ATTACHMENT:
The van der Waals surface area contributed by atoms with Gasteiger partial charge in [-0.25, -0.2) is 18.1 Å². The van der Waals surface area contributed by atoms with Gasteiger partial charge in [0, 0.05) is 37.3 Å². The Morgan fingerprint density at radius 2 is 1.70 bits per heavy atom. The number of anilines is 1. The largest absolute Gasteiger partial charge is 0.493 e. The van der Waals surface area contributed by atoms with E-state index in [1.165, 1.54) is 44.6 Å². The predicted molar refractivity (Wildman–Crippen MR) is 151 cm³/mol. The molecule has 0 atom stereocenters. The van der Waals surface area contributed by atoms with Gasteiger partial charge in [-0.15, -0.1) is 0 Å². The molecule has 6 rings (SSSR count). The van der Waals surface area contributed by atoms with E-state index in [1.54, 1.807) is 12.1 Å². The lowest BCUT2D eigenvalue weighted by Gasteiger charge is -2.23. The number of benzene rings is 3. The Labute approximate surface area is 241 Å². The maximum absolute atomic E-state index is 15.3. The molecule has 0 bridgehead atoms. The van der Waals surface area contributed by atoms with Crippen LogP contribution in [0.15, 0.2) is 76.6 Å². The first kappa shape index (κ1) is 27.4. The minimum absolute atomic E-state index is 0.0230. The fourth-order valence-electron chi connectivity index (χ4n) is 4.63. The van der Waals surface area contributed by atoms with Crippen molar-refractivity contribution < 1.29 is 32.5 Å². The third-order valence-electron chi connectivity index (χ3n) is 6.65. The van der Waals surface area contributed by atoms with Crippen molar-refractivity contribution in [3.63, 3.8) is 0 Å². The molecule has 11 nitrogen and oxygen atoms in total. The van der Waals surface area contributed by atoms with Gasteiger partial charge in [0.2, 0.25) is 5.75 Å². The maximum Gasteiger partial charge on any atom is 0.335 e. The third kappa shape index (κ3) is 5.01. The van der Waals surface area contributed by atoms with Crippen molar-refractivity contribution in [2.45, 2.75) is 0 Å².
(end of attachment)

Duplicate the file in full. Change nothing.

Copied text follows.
The van der Waals surface area contributed by atoms with Gasteiger partial charge in [-0.25, -0.2) is 18.1 Å². The van der Waals surface area contributed by atoms with Gasteiger partial charge in [0, 0.05) is 37.3 Å². The Morgan fingerprint density at radius 2 is 1.70 bits per heavy atom. The number of anilines is 1. The largest absolute Gasteiger partial charge is 0.493 e. The van der Waals surface area contributed by atoms with E-state index in [1.165, 1.54) is 44.6 Å². The predicted molar refractivity (Wildman–Crippen MR) is 151 cm³/mol. The molecule has 0 atom stereocenters. The van der Waals surface area contributed by atoms with Gasteiger partial charge in [-0.15, -0.1) is 0 Å². The molecule has 6 rings (SSSR count). The van der Waals surface area contributed by atoms with E-state index in [1.54, 1.807) is 12.1 Å². The lowest BCUT2D eigenvalue weighted by Gasteiger charge is -2.23. The number of benzene rings is 3. The Labute approximate surface area is 241 Å². The maximum absolute atomic E-state index is 15.3. The molecule has 0 bridgehead atoms. The van der Waals surface area contributed by atoms with Crippen LogP contribution in [0.15, 0.2) is 76.6 Å². The first kappa shape index (κ1) is 27.4. The minimum absolute atomic E-state index is 0.0230. The fourth-order valence-electron chi connectivity index (χ4n) is 4.63. The van der Waals surface area contributed by atoms with Crippen molar-refractivity contribution < 1.29 is 32.5 Å². The third-order valence-electron chi connectivity index (χ3n) is 6.65. The van der Waals surface area contributed by atoms with Crippen molar-refractivity contribution in [3.63, 3.8) is 0 Å². The molecule has 11 nitrogen and oxygen atoms in total. The van der Waals surface area contributed by atoms with Gasteiger partial charge in [0.2, 0.25) is 5.75 Å². The maximum Gasteiger partial charge on any atom is 0.335 e. The third kappa shape index (κ3) is 5.01. The van der Waals surface area contributed by atoms with Crippen molar-refractivity contribution in [2.45, 2.75) is 0 Å².